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February 3, 2009

The changed timing of executions

Triggered by the fact that Tennessee has an execution scheduled for the middle of the night, the AP has this new piece headlined "States shift away from holding midnight executions."  Here are a few snippets from an interesting article: 

Many states have adjusted their schedules in recent years, and the vast majority of U.S. executions now occur during daylight or early evening hours when courts are more accessible, according to an Associated Press review.  Of the 34 states where the death penalty has been carried out since 1976, 15 states still execute inmates in the middle of the night.

One of them is Tennessee, where double-murderer Steve Henley is to die by injection at 1 a.m. CST Wednesday at Riverbend prison in Nashville.  The late hour has some victims' advocates in the state upset.  "It's a very long, stressful day. It just puts you completely off any routine. It's exhausting and really not necessary," said Verna Wyatt, executive director of You Have the Power, a Nashville-based crime victim advocacy group that has asked Tennessee corrections officials to give up midnight executions.

Corrections officials in states that still schedule executions between midnight and 3 a.m. argue that inmates are less likely to protest or become violent.  The state also has more time to fight late challenges....  Those issues haven't greatly complicated daytime or evening executions, according to victims' advocates and states that prefer those times. "We know other states are not facing extreme difficulties doing it (earlier)," Wyatt said. "So why not make it easier for everyone?"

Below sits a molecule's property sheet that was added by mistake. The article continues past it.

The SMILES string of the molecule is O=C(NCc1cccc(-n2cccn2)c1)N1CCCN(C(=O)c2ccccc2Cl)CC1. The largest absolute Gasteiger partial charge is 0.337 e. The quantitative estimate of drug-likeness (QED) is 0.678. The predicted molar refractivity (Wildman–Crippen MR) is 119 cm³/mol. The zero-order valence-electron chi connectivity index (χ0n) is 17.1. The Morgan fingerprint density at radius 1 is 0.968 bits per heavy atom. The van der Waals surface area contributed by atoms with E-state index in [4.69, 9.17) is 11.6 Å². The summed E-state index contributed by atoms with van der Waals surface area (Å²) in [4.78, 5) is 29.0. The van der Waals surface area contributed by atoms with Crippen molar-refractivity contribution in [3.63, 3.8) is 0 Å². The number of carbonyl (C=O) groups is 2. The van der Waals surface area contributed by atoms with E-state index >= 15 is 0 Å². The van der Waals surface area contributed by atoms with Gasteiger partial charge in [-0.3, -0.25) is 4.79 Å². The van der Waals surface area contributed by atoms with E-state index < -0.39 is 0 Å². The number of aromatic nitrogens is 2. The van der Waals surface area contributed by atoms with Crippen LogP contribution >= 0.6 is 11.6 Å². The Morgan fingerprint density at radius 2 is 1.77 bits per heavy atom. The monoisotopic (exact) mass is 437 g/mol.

Four of the five states that have carried out the most executions — Texas, Virginia, Florida and Oklahoma — set afternoon or evening times, while Missouri is the only state to still schedule executions at midnight, the AP found.

Texas changed its execution time in 1995, moving it from midnight to 6 p.m. or later to ease the pressure on lawyers filing late appeals and the judges who must rule on them, said Michelle Lyons, a spokeswoman for the Texas Department of Criminal Justice.... Ohio quit midnight executions in 2001 partly to save thousands of dollars in overtime to prison workers.

February 3, 2009 at 07:57 AM | Permalink


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Awwwwwwwwwwww, the poor poor federal judges who have to be up in the middle of the night.

Since these are the same judges who reward last-minute delaying tactics, my sympathy is zilch.

Posted by: federalist | Feb 3, 2009 10:36:27 AM

The main reason for midnight executions is to allow the maximum time to get a literally last-minute stay vacated by a higher court and proceed with the execution, when the warrant specifies a single day.

Applying for a stay at the last minute is part of the strategy of obstruction.

The answer is to have multiple-day warrants. See here at C&C.

Posted by: Kent Scheidegger | Feb 3, 2009 1:14:25 PM

The later in day execution time is also a problem if the state follows Texas' example of delaying the execution while last-minute appeals are pending (i.e., with no stay order or the appeal not turned down).

(Why in the world Texas does that is beyond me--no stay should equal execution.)

Posted by: federalist | Feb 3, 2009 1:50:40 PM

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